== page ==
Dependency on Others and Illusions to Compromise Happiness
“…the ways in which individuals pursue or compromise their happiness”
Attempts to establish a long-term state of satisfaction in one’s life, happiness, may be accomplished through being truthful to one’s reality, and acting in accordance with one’s reality. Alternatively, an individual who attempts to reclaim a lost happiness often does so in the form of illusions, illusions unfaithful to their harsher, unhappy, reality. However, said illusions may only be maintained if others reinforce their illusions – a dependency on others for one’s happiness compromises an individual’s ability to control their state of contentedness with life, and therefore, happiness. Such notions are demonstrated in Tennessee Williams’ play, A Streetcar Named Desire, in which the troubled female protagonist, Blanche Dubois, depends on others to reinforce the illusions she has created for herself, and thus her happiness.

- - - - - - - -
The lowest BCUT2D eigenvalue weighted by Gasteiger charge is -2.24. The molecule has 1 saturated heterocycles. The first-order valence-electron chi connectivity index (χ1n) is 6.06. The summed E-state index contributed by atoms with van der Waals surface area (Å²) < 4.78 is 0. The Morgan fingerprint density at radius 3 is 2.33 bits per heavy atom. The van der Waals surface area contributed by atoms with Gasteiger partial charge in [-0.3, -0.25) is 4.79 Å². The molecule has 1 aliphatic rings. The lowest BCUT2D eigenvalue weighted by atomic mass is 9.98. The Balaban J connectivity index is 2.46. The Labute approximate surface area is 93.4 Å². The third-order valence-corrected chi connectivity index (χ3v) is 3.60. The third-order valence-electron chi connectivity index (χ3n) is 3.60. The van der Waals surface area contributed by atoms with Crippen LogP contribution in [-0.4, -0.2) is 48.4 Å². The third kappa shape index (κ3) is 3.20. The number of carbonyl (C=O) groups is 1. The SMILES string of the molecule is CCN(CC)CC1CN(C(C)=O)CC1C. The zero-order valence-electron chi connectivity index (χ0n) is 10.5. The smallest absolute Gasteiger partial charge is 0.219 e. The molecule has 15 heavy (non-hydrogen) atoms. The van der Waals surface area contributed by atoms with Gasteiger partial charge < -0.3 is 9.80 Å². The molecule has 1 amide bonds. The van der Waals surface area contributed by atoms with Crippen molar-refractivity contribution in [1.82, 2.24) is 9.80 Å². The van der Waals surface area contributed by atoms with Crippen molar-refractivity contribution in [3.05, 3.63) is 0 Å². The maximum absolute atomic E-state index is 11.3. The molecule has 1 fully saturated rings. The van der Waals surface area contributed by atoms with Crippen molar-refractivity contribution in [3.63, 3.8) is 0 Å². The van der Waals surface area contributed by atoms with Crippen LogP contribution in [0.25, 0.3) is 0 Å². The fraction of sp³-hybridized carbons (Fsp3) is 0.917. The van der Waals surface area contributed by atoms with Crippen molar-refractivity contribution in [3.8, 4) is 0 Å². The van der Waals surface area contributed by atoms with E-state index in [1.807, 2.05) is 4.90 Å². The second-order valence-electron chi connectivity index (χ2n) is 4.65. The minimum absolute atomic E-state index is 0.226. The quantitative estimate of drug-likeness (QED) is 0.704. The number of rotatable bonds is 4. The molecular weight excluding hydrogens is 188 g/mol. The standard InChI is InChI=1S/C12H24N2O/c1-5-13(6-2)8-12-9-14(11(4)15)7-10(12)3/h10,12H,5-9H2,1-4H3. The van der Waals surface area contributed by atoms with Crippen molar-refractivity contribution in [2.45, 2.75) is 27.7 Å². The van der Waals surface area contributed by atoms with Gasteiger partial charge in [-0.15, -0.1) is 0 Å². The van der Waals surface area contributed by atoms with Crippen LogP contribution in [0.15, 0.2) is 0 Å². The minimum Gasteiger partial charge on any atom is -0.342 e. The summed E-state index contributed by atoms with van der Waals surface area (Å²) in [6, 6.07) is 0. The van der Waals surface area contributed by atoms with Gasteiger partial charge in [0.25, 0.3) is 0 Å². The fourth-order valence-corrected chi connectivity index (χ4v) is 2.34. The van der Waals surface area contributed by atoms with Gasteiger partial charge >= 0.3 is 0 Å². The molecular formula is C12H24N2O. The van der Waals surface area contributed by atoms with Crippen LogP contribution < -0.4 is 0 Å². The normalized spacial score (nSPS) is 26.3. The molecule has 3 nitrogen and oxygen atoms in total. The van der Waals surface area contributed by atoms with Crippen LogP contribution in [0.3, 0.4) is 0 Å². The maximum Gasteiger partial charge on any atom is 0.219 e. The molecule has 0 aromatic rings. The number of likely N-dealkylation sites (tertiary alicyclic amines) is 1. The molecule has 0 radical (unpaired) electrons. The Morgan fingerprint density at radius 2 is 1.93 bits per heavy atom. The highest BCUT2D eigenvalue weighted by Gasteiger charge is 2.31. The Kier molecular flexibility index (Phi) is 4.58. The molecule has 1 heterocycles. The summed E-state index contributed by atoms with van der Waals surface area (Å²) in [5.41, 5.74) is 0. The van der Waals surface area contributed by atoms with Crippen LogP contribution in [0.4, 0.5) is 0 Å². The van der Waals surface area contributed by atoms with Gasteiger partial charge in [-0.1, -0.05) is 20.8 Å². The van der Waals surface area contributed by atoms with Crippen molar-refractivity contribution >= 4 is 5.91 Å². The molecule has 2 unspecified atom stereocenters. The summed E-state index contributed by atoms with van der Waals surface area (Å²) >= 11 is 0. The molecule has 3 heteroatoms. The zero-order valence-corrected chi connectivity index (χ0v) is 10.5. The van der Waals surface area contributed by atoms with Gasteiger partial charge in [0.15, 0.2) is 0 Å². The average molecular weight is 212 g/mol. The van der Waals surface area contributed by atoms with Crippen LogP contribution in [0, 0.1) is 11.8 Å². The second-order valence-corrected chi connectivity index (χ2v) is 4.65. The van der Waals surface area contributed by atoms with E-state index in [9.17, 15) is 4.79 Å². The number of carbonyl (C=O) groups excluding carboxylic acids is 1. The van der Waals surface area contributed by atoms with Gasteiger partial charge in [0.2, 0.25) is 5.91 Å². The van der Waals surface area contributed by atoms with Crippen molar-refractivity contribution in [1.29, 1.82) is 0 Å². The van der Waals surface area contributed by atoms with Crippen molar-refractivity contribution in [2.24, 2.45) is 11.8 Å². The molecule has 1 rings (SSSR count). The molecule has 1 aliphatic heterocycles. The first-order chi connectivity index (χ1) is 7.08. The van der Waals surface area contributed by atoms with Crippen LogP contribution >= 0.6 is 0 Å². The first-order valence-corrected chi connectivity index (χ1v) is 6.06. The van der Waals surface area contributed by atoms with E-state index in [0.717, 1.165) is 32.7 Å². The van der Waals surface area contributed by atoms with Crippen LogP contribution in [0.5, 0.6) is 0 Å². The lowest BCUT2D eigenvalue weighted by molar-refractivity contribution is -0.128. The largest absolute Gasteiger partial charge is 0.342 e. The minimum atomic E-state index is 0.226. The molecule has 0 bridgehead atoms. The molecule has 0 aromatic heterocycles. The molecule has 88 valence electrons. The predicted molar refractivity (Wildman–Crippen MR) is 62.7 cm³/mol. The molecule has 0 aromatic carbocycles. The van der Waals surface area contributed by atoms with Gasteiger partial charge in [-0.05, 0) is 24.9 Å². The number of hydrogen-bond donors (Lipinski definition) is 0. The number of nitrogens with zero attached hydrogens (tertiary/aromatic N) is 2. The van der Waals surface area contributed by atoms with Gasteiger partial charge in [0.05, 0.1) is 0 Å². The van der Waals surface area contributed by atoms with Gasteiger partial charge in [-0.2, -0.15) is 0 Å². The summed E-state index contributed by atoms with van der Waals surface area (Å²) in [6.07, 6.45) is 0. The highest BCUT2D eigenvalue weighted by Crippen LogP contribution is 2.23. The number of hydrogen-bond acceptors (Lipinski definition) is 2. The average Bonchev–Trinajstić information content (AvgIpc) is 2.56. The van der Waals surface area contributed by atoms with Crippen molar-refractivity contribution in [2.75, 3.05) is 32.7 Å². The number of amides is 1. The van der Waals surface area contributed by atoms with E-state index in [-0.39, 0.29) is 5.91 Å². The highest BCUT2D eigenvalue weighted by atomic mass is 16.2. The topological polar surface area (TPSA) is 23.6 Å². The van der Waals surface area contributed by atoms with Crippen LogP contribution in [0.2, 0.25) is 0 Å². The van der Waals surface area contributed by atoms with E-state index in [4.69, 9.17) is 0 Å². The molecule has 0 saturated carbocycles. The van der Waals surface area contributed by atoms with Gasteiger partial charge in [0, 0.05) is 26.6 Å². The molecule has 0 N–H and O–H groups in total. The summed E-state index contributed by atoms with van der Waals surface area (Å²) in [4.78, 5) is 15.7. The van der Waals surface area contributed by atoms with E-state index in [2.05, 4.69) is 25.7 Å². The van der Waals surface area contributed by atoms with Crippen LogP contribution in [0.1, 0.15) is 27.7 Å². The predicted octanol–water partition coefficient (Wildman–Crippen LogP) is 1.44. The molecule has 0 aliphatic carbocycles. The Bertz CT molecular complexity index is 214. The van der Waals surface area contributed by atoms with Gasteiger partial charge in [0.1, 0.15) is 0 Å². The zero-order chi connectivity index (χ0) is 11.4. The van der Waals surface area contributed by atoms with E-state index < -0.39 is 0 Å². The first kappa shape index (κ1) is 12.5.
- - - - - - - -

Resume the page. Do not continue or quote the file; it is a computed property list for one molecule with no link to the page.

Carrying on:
When re-establishing one’s happiness, a troubled individual may choose to reinvent their unsatisfactory past so as to create a foundation onto which their happiness, albeit resulting from falsifications of the truth, may be built. Blanche Dubois can be seen to do this, as she moves from Laurel to Elysian Fields – a move incited by her unhappiness and poor-actions in, and subsequent expulsion from, Laurel. Blanche justifies this move to her sister and brother in law, with whom she is staying with in Elysian fields, in saying “..I was on the verge of – lunacy…I want to be near you…I can’t be alone! Because as you may have noticed – I’m – not very well.” (15-17). It appears that Blanche moved to regain her happiness, lost from exhaustion in Laurel, by being with her family. In reality, Blanche was essentially exiled from Laurel – she is establishing the foundation of her illusions in which she “can’t be alone.” Blanche’s reputation became tarnished after the death of her husband, which resulted in her inappropriate affair with one of her students as well as her many “intimacies with strangers.” (146) Blanche attempts to reclaim her lost happiness, due to her actions in Laurel and death of her husband, by creating illusions in Elysian Fields – these illusions, likened to her happiness, are only effective if those surrounding Blanche reinforce them, hence her “fibbing” about why she came to Elysian Fields. Stella Kowalski, Blanche’s sister, can be seen to do so, although her husband, Stanley Kowalski, does not believe in Blanche’s retelling of her past and her innocent Southern charm. When alone with Stanley, Blanche soon recognizes that Stanley “[does not] go in for that stuff” (38) referencing the illusions that she attempts to uphold. He prefers to find satisfaction in truth, in reality. This can be evidenced in Stanley’s vigorous search for the bill of sale of the mansion that Blanche says she has lost – this is indicative of the fact Stanley does not believe what Blanche says, does not believe in her illusions she tells as truth. Blanche is unable to find happiness in the Kowalski home as her illusions, intended to promote her happiness, are not revered by all. Thus, when one’s established illusions, in pursuit of happiness, are not reinforced by those said individual is surrounded by, they must seek other companionship in support of their illusions, their happiness.